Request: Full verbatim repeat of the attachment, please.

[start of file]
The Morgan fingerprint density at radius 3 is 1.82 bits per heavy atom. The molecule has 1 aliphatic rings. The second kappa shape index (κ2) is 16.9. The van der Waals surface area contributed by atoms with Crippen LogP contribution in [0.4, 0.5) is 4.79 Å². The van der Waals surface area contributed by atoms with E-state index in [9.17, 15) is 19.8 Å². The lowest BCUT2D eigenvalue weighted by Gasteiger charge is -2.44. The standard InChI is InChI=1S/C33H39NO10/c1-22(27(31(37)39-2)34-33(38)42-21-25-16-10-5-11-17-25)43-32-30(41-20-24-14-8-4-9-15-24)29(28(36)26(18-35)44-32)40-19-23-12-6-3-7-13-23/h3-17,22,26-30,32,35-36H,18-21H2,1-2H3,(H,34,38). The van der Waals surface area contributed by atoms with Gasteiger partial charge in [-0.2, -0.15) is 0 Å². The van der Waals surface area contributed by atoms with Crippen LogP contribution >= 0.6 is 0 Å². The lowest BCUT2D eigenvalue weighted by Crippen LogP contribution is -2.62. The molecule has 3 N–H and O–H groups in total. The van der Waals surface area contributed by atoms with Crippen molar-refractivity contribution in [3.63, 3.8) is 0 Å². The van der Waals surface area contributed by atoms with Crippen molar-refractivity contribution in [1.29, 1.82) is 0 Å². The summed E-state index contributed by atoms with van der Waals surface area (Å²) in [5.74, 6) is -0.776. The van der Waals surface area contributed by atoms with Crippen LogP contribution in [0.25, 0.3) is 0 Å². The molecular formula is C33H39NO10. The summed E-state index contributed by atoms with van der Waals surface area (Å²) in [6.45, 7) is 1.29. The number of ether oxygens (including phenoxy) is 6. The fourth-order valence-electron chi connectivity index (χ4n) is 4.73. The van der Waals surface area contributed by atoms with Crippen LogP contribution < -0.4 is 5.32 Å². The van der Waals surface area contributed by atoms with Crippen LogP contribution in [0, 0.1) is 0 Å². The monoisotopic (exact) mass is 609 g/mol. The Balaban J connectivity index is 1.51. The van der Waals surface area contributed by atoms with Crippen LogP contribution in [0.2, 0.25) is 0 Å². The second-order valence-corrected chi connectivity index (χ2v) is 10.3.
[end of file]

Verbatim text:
The Morgan fingerprint density at radius 3 is 1.82 bits per heavy atom. The molecule has 1 aliphatic rings. The second kappa shape index (κ2) is 16.9. The van der Waals surface area contributed by atoms with Crippen LogP contribution in [0.4, 0.5) is 4.79 Å². The van der Waals surface area contributed by atoms with E-state index in [9.17, 15) is 19.8 Å². The lowest BCUT2D eigenvalue weighted by Gasteiger charge is -2.44. The standard InChI is InChI=1S/C33H39NO10/c1-22(27(31(37)39-2)34-33(38)42-21-25-16-10-5-11-17-25)43-32-30(41-20-24-14-8-4-9-15-24)29(28(36)26(18-35)44-32)40-19-23-12-6-3-7-13-23/h3-17,22,26-30,32,35-36H,18-21H2,1-2H3,(H,34,38). The van der Waals surface area contributed by atoms with Gasteiger partial charge in [-0.2, -0.15) is 0 Å². The van der Waals surface area contributed by atoms with Crippen LogP contribution >= 0.6 is 0 Å². The lowest BCUT2D eigenvalue weighted by Crippen LogP contribution is -2.62. The molecule has 3 N–H and O–H groups in total. The van der Waals surface area contributed by atoms with Crippen molar-refractivity contribution in [3.63, 3.8) is 0 Å². The van der Waals surface area contributed by atoms with Crippen molar-refractivity contribution in [1.29, 1.82) is 0 Å². The summed E-state index contributed by atoms with van der Waals surface area (Å²) in [5.74, 6) is -0.776. The van der Waals surface area contributed by atoms with Crippen LogP contribution in [0.25, 0.3) is 0 Å². The molecular formula is C33H39NO10. The summed E-state index contributed by atoms with van der Waals surface area (Å²) in [6.45, 7) is 1.29. The number of ether oxygens (including phenoxy) is 6. The fourth-order valence-electron chi connectivity index (χ4n) is 4.73. The van der Waals surface area contributed by atoms with Crippen LogP contribution < -0.4 is 5.32 Å². The van der Waals surface area contributed by atoms with Crippen LogP contribution in [0, 0.1) is 0 Å². The monoisotopic (exact) mass is 609 g/mol. The Balaban J connectivity index is 1.51. The van der Waals surface area contributed by atoms with Crippen LogP contribution in [0.2, 0.25) is 0 Å². The second-order valence-corrected chi connectivity index (χ2v) is 10.3.